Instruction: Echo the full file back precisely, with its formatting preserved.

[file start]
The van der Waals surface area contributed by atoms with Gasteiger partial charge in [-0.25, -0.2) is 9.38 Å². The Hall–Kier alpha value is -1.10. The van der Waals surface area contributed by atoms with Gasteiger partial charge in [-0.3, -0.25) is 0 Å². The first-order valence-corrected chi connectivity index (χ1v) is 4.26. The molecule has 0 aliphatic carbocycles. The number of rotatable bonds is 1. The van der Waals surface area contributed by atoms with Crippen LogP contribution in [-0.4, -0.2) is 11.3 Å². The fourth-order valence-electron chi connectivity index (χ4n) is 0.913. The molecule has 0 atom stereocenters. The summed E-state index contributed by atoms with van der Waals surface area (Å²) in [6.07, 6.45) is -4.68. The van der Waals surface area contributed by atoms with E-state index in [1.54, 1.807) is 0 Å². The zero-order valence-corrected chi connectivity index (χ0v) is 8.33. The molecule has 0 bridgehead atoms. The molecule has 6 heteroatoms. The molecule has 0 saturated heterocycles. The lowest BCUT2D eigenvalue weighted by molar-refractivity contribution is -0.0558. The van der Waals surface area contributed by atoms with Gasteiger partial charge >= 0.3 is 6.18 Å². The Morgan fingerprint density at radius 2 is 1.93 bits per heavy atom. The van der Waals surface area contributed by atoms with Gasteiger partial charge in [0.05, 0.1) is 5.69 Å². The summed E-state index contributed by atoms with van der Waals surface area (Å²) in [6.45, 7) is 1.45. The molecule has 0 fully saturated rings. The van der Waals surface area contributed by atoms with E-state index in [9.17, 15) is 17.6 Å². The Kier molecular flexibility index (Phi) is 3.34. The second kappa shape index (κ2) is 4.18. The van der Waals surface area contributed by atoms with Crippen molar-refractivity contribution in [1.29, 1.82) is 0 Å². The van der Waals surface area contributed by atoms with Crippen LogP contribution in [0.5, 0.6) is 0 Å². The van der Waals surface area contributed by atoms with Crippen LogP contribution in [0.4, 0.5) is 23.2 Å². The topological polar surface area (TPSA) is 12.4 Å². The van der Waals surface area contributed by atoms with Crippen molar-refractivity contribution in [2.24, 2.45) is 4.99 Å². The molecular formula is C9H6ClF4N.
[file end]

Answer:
The van der Waals surface area contributed by atoms with Gasteiger partial charge in [-0.25, -0.2) is 9.38 Å². The Hall–Kier alpha value is -1.10. The van der Waals surface area contributed by atoms with Gasteiger partial charge in [-0.3, -0.25) is 0 Å². The first-order valence-corrected chi connectivity index (χ1v) is 4.26. The molecule has 0 aliphatic carbocycles. The number of rotatable bonds is 1. The van der Waals surface area contributed by atoms with Crippen LogP contribution in [-0.4, -0.2) is 11.3 Å². The fourth-order valence-electron chi connectivity index (χ4n) is 0.913. The molecule has 0 atom stereocenters. The summed E-state index contributed by atoms with van der Waals surface area (Å²) in [6.07, 6.45) is -4.68. The van der Waals surface area contributed by atoms with E-state index in [1.54, 1.807) is 0 Å². The zero-order valence-corrected chi connectivity index (χ0v) is 8.33. The molecule has 0 bridgehead atoms. The molecule has 6 heteroatoms. The molecule has 0 saturated heterocycles. The lowest BCUT2D eigenvalue weighted by molar-refractivity contribution is -0.0558. The van der Waals surface area contributed by atoms with Gasteiger partial charge >= 0.3 is 6.18 Å². The Morgan fingerprint density at radius 2 is 1.93 bits per heavy atom. The van der Waals surface area contributed by atoms with Gasteiger partial charge in [0.05, 0.1) is 5.69 Å². The summed E-state index contributed by atoms with van der Waals surface area (Å²) in [6.45, 7) is 1.45. The molecule has 0 fully saturated rings. The van der Waals surface area contributed by atoms with E-state index in [9.17, 15) is 17.6 Å². The Kier molecular flexibility index (Phi) is 3.34. The second kappa shape index (κ2) is 4.18. The van der Waals surface area contributed by atoms with Crippen molar-refractivity contribution in [1.29, 1.82) is 0 Å². The van der Waals surface area contributed by atoms with Crippen LogP contribution in [0.5, 0.6) is 0 Å². The van der Waals surface area contributed by atoms with Crippen LogP contribution in [0.4, 0.5) is 23.2 Å². The topological polar surface area (TPSA) is 12.4 Å². The van der Waals surface area contributed by atoms with Crippen molar-refractivity contribution in [2.24, 2.45) is 4.99 Å². The molecular formula is C9H6ClF4N.